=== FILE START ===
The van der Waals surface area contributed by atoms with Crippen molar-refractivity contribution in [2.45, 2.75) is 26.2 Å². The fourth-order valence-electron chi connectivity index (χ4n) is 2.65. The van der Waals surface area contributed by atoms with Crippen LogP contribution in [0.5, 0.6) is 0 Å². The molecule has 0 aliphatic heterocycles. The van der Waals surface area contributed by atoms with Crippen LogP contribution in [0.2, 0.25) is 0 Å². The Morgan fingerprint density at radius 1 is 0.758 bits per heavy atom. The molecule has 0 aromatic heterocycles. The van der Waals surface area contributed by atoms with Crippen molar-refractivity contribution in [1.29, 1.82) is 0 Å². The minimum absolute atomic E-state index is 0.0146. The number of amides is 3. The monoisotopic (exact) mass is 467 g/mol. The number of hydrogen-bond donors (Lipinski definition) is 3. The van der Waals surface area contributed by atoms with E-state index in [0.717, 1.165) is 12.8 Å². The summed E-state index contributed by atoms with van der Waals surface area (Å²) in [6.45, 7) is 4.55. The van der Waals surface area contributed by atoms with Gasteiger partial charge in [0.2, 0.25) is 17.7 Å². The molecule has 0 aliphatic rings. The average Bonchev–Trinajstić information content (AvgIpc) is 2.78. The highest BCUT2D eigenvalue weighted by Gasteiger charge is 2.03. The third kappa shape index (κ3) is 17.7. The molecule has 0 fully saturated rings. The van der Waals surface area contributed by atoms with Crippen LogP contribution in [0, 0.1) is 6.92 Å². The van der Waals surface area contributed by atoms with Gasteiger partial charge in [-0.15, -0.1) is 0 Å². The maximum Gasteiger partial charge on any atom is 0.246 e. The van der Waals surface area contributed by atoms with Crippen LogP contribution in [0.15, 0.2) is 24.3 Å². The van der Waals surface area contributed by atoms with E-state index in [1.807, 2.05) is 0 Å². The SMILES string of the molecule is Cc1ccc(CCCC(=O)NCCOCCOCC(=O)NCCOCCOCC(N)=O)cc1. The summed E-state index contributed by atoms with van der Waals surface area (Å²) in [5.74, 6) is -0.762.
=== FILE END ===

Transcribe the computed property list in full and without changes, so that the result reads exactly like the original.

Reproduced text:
The van der Waals surface area contributed by atoms with Crippen molar-refractivity contribution in [2.45, 2.75) is 26.2 Å². The fourth-order valence-electron chi connectivity index (χ4n) is 2.65. The van der Waals surface area contributed by atoms with Crippen LogP contribution in [0.5, 0.6) is 0 Å². The molecule has 0 aliphatic heterocycles. The van der Waals surface area contributed by atoms with Crippen LogP contribution in [0.2, 0.25) is 0 Å². The Morgan fingerprint density at radius 1 is 0.758 bits per heavy atom. The molecule has 0 aromatic heterocycles. The van der Waals surface area contributed by atoms with Crippen molar-refractivity contribution in [1.29, 1.82) is 0 Å². The minimum absolute atomic E-state index is 0.0146. The number of amides is 3. The monoisotopic (exact) mass is 467 g/mol. The number of hydrogen-bond donors (Lipinski definition) is 3. The van der Waals surface area contributed by atoms with E-state index in [0.717, 1.165) is 12.8 Å². The summed E-state index contributed by atoms with van der Waals surface area (Å²) in [6.45, 7) is 4.55. The van der Waals surface area contributed by atoms with Gasteiger partial charge in [0.2, 0.25) is 17.7 Å². The molecule has 0 aliphatic rings. The average Bonchev–Trinajstić information content (AvgIpc) is 2.78. The highest BCUT2D eigenvalue weighted by Gasteiger charge is 2.03. The third kappa shape index (κ3) is 17.7. The molecule has 0 fully saturated rings. The van der Waals surface area contributed by atoms with Crippen LogP contribution in [0, 0.1) is 6.92 Å². The van der Waals surface area contributed by atoms with Gasteiger partial charge in [-0.15, -0.1) is 0 Å². The maximum Gasteiger partial charge on any atom is 0.246 e. The van der Waals surface area contributed by atoms with Crippen LogP contribution in [0.15, 0.2) is 24.3 Å². The van der Waals surface area contributed by atoms with E-state index in [1.807, 2.05) is 0 Å². The SMILES string of the molecule is Cc1ccc(CCCC(=O)NCCOCCOCC(=O)NCCOCCOCC(N)=O)cc1. The summed E-state index contributed by atoms with van der Waals surface area (Å²) in [5.74, 6) is -0.762.